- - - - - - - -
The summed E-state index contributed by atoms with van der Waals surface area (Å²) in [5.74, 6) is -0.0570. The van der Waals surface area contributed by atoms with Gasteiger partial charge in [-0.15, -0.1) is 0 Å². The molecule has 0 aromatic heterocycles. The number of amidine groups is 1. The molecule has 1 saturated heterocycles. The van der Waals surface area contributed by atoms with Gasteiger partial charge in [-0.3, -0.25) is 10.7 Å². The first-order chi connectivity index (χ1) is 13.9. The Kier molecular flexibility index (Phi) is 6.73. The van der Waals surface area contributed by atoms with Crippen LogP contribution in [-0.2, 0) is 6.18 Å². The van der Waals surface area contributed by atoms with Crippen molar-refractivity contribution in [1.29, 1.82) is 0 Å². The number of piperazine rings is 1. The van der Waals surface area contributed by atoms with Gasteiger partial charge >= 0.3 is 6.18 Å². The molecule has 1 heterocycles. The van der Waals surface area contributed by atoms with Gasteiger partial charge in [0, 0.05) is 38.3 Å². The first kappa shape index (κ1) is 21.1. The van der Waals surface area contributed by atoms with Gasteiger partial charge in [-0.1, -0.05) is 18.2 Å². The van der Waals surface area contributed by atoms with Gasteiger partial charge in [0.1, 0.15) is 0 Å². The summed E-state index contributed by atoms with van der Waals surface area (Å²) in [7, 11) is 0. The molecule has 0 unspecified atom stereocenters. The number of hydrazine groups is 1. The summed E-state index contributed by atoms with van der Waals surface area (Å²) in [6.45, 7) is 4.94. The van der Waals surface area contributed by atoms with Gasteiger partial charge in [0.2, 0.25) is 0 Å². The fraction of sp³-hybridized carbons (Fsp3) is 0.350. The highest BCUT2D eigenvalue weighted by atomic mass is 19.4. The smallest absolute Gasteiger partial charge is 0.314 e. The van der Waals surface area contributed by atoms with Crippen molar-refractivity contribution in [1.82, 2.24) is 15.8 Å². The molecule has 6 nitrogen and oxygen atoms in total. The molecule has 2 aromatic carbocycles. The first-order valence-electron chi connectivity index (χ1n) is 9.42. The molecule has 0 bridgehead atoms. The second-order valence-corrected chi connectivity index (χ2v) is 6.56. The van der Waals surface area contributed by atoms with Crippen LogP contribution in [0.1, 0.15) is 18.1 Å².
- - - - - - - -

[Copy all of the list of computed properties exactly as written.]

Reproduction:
The summed E-state index contributed by atoms with van der Waals surface area (Å²) in [5.74, 6) is -0.0570. The van der Waals surface area contributed by atoms with Gasteiger partial charge in [-0.15, -0.1) is 0 Å². The molecule has 0 aromatic heterocycles. The number of amidine groups is 1. The molecule has 1 saturated heterocycles. The van der Waals surface area contributed by atoms with Gasteiger partial charge in [-0.3, -0.25) is 10.7 Å². The first-order chi connectivity index (χ1) is 13.9. The Kier molecular flexibility index (Phi) is 6.73. The van der Waals surface area contributed by atoms with Crippen LogP contribution in [-0.2, 0) is 6.18 Å². The van der Waals surface area contributed by atoms with Crippen molar-refractivity contribution in [1.29, 1.82) is 0 Å². The number of piperazine rings is 1. The van der Waals surface area contributed by atoms with Gasteiger partial charge >= 0.3 is 6.18 Å². The molecule has 1 heterocycles. The van der Waals surface area contributed by atoms with Gasteiger partial charge in [0, 0.05) is 38.3 Å². The first kappa shape index (κ1) is 21.1. The van der Waals surface area contributed by atoms with Gasteiger partial charge in [-0.1, -0.05) is 18.2 Å². The van der Waals surface area contributed by atoms with Gasteiger partial charge in [0.1, 0.15) is 0 Å². The summed E-state index contributed by atoms with van der Waals surface area (Å²) in [7, 11) is 0. The molecule has 0 unspecified atom stereocenters. The number of hydrazine groups is 1. The summed E-state index contributed by atoms with van der Waals surface area (Å²) in [6.45, 7) is 4.94. The van der Waals surface area contributed by atoms with Gasteiger partial charge in [0.2, 0.25) is 0 Å². The fraction of sp³-hybridized carbons (Fsp3) is 0.350. The highest BCUT2D eigenvalue weighted by atomic mass is 19.4. The smallest absolute Gasteiger partial charge is 0.314 e. The van der Waals surface area contributed by atoms with Crippen molar-refractivity contribution in [1.82, 2.24) is 15.8 Å². The molecule has 6 nitrogen and oxygen atoms in total. The molecule has 2 aromatic carbocycles. The first-order valence-electron chi connectivity index (χ1n) is 9.42. The molecule has 0 bridgehead atoms. The second-order valence-corrected chi connectivity index (χ2v) is 6.56. The van der Waals surface area contributed by atoms with Crippen LogP contribution in [0.1, 0.15) is 18.1 Å².